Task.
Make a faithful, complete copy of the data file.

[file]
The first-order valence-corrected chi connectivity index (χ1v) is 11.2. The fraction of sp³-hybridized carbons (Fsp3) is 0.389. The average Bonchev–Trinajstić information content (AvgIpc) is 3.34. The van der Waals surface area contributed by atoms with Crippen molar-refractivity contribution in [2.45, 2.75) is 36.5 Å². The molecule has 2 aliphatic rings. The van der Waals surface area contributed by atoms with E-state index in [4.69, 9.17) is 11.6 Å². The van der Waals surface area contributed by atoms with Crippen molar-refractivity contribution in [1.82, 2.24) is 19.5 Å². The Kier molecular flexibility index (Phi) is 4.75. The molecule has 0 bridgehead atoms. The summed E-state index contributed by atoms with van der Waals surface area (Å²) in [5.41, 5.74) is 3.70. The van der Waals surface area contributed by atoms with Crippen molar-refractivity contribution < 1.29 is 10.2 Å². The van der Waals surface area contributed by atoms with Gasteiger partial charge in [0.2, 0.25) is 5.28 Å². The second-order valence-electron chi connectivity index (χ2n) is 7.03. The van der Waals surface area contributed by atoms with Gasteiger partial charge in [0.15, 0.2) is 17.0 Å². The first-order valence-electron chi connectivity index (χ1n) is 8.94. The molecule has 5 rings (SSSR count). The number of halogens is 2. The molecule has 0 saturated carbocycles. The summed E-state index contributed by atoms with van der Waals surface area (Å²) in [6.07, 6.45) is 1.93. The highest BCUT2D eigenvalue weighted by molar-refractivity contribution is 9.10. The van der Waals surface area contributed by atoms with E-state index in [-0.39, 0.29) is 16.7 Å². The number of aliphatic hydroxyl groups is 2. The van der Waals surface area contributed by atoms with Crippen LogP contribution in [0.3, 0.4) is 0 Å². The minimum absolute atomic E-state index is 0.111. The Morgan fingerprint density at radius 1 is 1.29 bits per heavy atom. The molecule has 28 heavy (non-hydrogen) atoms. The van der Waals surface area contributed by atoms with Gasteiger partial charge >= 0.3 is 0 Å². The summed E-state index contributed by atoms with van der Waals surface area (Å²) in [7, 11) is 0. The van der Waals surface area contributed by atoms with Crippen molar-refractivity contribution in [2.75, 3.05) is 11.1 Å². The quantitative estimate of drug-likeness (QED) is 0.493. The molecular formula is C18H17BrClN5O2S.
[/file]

The first-order valence-corrected chi connectivity index (χ1v) is 11.2. The fraction of sp³-hybridized carbons (Fsp3) is 0.389. The average Bonchev–Trinajstić information content (AvgIpc) is 3.34. The van der Waals surface area contributed by atoms with Crippen molar-refractivity contribution in [2.45, 2.75) is 36.5 Å². The molecule has 2 aliphatic rings. The van der Waals surface area contributed by atoms with E-state index in [4.69, 9.17) is 11.6 Å². The van der Waals surface area contributed by atoms with Crippen molar-refractivity contribution in [1.82, 2.24) is 19.5 Å². The Kier molecular flexibility index (Phi) is 4.75. The molecule has 0 bridgehead atoms. The summed E-state index contributed by atoms with van der Waals surface area (Å²) in [5.41, 5.74) is 3.70. The van der Waals surface area contributed by atoms with Crippen molar-refractivity contribution < 1.29 is 10.2 Å². The van der Waals surface area contributed by atoms with Gasteiger partial charge in [0.2, 0.25) is 5.28 Å². The second-order valence-electron chi connectivity index (χ2n) is 7.03. The van der Waals surface area contributed by atoms with Gasteiger partial charge in [0.15, 0.2) is 17.0 Å². The first-order valence-electron chi connectivity index (χ1n) is 8.94. The molecule has 5 rings (SSSR count). The number of halogens is 2. The molecule has 0 saturated carbocycles. The summed E-state index contributed by atoms with van der Waals surface area (Å²) in [6.07, 6.45) is 1.93. The highest BCUT2D eigenvalue weighted by molar-refractivity contribution is 9.10. The van der Waals surface area contributed by atoms with E-state index in [-0.39, 0.29) is 16.7 Å². The number of aliphatic hydroxyl groups is 2. The van der Waals surface area contributed by atoms with Crippen LogP contribution in [0.3, 0.4) is 0 Å². The minimum absolute atomic E-state index is 0.111. The Morgan fingerprint density at radius 1 is 1.29 bits per heavy atom. The molecule has 28 heavy (non-hydrogen) atoms. The van der Waals surface area contributed by atoms with Gasteiger partial charge >= 0.3 is 0 Å². The summed E-state index contributed by atoms with van der Waals surface area (Å²) in [7, 11) is 0. The van der Waals surface area contributed by atoms with Crippen molar-refractivity contribution in [2.75, 3.05) is 11.1 Å². The quantitative estimate of drug-likeness (QED) is 0.493. The molecular formula is C18H17BrClN5O2S.